IS Minnesota losing its grip as a major-league sports locale? One has to wonder, given reports that pro basketball's Minnesota Timberwolves may follow hockey's North Stars in exiting the Twin Cities, possibly for Nashville.
The erosion of pro sports in the Twin Cities is unsettling. In the case of the North Stars, the split was acrimonious and perplexing. After all, if any state deserves to have a National Hockey League franchise it is Minnesota, prime hockey country. Many NHL players and United States hockey Olympians come from Minnesota, which, beginning next school year, will become the first state to add girls' ice hockey to its interscholastic sports program.
That the Timberwolves are contemplating an exit is almost as distressing, given the enthusiasm that has surrounded the National Basketball Association's return to Minnesota four years ago. Minnesotans have supported the Timberwolves with near-capacity crowds, even though there's been little to cheer - the Wolves are among the worst teams in the league.
The problem reportedly is the mortgage on the Target Center, the three-year-old arena where the Timberwolves play. The owners of the arena also own the team, and say they're losing money. They want to sell the facility and possibly move the basketball franchise. It seems unimaginable that the NBA or city officials won't try to prevent the exodus, but stranger things have happened. Gretzky's impact honored
IF any major sports trophy were awarded on the basis of aura and charisma, this year's Lester Patrick Trophy, presented recently in Los Angeles, was it. Wayne Gretzky, a Canadian, was one of two individuals cited by the National Hockey League for his ``outstanding service to hockey in the United States.''
Bob Ridder, a longtime administrator and builder of amateur hockey programs in the US received the other miniature copy of the original trophy, which honors the late Lester Patrick, the longtime general manager and coach of the New York Rangers.
The award has been presented annually since 1966 to players, officials, coaches, referees, and team and league executives.
So what has Gretzky done to deserve it? In announcing the winners, the NHL called Gretzky ``the leading force in establishing hockey as a national sport in the United States.''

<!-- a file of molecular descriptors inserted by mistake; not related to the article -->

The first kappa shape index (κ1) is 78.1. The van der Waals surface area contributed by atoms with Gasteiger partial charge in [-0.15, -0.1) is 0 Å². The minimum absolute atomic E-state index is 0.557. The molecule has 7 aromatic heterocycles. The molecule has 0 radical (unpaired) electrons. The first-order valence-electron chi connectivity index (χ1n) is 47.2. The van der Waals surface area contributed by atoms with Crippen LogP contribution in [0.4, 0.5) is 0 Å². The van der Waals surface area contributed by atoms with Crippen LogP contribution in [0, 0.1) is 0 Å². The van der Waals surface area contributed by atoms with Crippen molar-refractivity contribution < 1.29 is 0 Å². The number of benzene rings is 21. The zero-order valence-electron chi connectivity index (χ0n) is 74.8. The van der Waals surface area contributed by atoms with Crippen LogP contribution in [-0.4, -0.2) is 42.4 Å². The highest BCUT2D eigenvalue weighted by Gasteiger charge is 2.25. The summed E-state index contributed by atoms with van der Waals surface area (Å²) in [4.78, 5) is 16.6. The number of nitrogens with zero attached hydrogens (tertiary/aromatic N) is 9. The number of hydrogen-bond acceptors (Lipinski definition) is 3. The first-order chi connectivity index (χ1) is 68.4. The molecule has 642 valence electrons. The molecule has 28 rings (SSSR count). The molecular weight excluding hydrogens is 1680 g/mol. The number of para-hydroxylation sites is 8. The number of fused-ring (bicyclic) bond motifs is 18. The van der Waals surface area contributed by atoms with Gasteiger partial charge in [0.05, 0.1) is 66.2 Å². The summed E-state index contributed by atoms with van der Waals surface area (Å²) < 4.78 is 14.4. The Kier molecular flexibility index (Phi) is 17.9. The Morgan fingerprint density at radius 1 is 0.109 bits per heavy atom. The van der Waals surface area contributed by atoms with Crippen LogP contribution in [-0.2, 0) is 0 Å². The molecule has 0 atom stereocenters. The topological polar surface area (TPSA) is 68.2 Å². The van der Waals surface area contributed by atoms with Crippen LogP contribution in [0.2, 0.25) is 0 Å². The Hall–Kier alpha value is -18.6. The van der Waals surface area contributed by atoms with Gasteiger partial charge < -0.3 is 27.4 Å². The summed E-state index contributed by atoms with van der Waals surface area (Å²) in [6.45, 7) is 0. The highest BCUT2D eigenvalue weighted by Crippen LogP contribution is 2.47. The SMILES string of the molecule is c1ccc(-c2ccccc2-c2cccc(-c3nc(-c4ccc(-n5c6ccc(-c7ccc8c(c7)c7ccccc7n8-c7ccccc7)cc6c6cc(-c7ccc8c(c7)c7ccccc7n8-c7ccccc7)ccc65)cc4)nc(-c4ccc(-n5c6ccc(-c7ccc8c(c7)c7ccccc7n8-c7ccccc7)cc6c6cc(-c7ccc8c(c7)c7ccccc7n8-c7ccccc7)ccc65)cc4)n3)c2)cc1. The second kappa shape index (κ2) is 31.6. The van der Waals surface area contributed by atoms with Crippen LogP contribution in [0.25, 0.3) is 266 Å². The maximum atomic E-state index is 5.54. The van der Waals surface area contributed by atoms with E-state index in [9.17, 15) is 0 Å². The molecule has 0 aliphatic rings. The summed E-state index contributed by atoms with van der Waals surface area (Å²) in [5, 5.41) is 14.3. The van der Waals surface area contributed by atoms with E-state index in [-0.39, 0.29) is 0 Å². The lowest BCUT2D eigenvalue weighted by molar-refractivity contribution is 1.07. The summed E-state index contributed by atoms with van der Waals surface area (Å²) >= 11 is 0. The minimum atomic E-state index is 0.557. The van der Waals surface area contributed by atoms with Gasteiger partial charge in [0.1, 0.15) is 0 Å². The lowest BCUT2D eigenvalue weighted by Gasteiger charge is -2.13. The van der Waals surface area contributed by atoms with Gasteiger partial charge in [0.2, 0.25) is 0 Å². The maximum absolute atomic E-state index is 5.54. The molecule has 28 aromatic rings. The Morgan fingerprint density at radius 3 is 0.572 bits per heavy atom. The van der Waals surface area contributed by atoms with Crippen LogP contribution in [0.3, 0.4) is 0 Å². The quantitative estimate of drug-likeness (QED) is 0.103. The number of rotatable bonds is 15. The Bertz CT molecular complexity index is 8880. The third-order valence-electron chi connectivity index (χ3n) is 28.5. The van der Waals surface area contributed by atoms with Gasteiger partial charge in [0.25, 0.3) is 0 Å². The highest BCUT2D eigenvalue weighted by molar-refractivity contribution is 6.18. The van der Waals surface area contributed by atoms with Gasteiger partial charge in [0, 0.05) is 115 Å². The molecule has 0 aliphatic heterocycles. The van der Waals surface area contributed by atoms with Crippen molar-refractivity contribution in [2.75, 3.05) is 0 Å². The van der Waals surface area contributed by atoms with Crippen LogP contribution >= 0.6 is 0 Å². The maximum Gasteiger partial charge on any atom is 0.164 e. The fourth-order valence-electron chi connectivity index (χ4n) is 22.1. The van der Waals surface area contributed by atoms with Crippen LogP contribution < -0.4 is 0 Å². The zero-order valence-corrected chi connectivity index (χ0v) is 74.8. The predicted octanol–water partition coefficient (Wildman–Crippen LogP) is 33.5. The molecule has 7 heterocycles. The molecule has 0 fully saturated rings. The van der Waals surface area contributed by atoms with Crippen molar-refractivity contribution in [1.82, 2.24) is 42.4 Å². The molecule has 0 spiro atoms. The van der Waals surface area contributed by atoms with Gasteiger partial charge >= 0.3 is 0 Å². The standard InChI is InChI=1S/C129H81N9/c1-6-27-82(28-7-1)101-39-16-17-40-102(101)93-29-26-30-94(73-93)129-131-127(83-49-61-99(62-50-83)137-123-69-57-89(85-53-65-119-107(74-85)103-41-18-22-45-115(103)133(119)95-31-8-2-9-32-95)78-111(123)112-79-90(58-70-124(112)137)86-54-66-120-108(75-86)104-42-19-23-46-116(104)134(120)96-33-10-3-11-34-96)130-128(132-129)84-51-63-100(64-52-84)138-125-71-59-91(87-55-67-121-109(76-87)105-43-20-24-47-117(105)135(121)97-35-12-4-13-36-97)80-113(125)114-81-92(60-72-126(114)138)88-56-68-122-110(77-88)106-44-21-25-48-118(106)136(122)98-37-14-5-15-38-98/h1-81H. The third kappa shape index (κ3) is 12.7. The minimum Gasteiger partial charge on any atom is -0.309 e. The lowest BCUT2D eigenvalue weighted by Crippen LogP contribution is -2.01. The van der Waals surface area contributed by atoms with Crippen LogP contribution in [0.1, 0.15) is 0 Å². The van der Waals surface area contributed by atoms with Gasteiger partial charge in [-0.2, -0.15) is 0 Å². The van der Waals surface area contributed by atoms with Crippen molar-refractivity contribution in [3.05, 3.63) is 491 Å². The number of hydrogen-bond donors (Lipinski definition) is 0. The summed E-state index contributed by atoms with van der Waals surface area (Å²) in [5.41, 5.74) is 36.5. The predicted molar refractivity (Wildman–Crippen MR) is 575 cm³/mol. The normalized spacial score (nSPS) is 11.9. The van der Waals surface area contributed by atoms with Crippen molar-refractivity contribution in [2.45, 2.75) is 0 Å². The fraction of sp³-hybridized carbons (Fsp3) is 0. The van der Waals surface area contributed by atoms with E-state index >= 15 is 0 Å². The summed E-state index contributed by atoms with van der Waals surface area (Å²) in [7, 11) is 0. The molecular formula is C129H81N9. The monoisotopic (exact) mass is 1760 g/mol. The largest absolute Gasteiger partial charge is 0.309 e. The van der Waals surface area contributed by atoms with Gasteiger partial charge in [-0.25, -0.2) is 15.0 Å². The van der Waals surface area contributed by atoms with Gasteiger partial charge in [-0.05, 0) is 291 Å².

His arrival with the Los Angeles Kings in 1988, after 10 championship-studded seasons in Edmonton, Alberta, triggered a chain reaction. The Kings became a prime attraction, paving the way for four new NHL expansion franchises in warm-weather climates - two in California (the San Jose Sharks and the Anaheim Mighty Ducks) and two in Florida (the Tampa Bay Lightning and the Panthers of Miami).
That, in turn, has led to record increases in league licensing revenue and merchandise sales, a cable TV contract with ESPN, and a return to US network television on ABC. Touching other bases
* The way major league baseball games statistics are collected sometimes doesn't seem fair. Last week, Montreal's Pedro Martinez pitched almost eight perfect innings against Cincinnati, finally giving up a hit in the ninth. But he did not get credit for the 3-2 victory, which Montreal secured in the bottom of the ninth. Similarly, Cleveland reliever Derek Lilliquist came in against California in the bottom of the ninth and picked up the victory without getting a single out. Pinch-runner Red Hudler was thrown out stealing to end the game. But because of baseball's game-scoring complexities, Lilliquist walked off the mound with credit for the win.
* One of the beauties of baseball is that size is pretty much a nonfactor, a point that came to mind last week as the Atlanta Braves saluted Hank Aaron. Aaron became Major League Baseball's all-time home run leader 20 years ago this month when his 715th round-tripper placed him ahead of Babe Ruth. Aaron, who was neither tall (5 ft. 11 in.) nor heavy (175 pounds) in his prime, nonetheless powered 755 balls out of the park during a 23-year career.
* The front-row treatment television provides couch-potato fans can make it mighty tempting to stay at home, especially when those who go to the games are denied some of the best instant replays. Until now, that has been the case in Major League Baseball, where controversial replays have been banned from scoreboard video screens. This has been in deference to the umpires, who don't want to incite home-team second-guessers. Nevertheless, baseball is now letting video screen operators show close plays as a service to fans. A close play can only be shown once, though, and not in slow motion. Balls-and-strikes pitching calls cannot be reviewed. Even so, the boss of the umpires' union has protested the replay decision to the American and National League presidents.